Levin, Yuval. “Recovering the Case for Capitalism.” National Affairs (2010).
“A recovery of the case for capitalism should begin at the beginning. As always when we want to become reacquainted with ourselves, we Americans would be wise to start with a refreshing dip into the late 18th century, when our way of life was born. In this case, we should begin by dipping into Adam Smith, and the original case for capitalism, before returning to our own time.
The father of modern economics was a moral philosopher, a student of human nature and social institutions. His theories of political economy were thus one element of his larger project for the direction of human passions and appetites.
Smith began with a middling view of human nature, neither utopian nor cynical. He believed that even though human beings are fundamentally self-interested, we can be guided toward sympathy and benevolence. Our sentiments, he said, begin with a powerful self-regard that expresses itself in our desires for attention, praise, and recognition, and motivates a great deal of human behavior. Even our sympathy for others begins with ourselves: We feel compassion for someone in distress because we can imagine ourselves in his predicament.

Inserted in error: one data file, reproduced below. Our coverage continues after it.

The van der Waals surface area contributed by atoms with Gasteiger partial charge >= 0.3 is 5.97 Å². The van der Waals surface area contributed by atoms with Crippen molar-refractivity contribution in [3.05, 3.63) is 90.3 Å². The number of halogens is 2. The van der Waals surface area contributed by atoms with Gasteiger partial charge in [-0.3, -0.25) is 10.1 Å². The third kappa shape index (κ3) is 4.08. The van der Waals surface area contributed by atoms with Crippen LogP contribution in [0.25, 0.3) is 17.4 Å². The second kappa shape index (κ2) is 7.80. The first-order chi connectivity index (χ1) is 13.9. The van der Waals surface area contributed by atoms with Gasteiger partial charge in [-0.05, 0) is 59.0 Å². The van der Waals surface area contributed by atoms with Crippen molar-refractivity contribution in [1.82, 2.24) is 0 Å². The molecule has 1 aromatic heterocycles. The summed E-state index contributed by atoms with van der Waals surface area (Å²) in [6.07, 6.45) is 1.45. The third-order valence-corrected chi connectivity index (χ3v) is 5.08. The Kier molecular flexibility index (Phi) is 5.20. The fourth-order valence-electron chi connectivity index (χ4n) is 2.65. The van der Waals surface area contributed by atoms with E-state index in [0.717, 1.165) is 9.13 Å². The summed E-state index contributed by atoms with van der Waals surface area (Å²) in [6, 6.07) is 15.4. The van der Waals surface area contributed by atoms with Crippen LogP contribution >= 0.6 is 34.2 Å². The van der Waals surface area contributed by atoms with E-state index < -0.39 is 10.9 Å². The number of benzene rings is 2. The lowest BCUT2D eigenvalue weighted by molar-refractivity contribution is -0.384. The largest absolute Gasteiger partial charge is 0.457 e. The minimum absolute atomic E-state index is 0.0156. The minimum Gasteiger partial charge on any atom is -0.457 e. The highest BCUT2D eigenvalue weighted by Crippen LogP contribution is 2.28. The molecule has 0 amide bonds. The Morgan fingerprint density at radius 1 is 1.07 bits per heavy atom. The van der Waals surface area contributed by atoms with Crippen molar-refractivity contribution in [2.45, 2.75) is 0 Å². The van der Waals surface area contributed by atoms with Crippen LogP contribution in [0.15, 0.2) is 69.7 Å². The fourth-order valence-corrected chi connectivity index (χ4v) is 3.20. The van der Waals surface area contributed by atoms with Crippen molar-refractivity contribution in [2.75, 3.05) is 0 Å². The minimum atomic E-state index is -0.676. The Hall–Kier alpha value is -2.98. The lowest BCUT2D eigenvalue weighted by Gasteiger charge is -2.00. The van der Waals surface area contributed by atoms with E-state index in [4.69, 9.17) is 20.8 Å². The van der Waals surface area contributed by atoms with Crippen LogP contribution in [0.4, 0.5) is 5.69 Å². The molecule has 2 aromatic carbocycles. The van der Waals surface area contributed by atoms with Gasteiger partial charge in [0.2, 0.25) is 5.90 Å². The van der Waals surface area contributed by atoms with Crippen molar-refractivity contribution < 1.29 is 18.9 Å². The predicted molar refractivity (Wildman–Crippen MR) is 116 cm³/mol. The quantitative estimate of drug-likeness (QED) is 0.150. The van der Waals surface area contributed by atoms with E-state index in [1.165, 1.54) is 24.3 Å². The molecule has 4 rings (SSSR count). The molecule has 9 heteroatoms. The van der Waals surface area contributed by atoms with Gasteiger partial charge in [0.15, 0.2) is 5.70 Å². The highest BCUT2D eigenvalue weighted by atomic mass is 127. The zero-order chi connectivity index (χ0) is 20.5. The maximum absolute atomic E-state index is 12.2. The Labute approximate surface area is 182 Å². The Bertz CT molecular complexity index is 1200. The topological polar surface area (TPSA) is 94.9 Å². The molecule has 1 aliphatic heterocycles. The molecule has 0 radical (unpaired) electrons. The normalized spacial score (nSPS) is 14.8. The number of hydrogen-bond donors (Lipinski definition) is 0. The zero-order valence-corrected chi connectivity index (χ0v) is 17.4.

But for Smith, the fact that our self-regard finds expression in a desire for approval offers an opening for moral education — for moderating both our passions and our animal appetites to make civilized life possible. Our ability to step into someone else’s shoes allows us to reflect on our own behavior, and to ask: “How would what I’m doing look to someone else observing me?” In that question — about that imaginary “impartial spectator,” as Smith put it — is the beginning of social order and of self-restraint, and so the first impulse to moral conformity and common social norms.”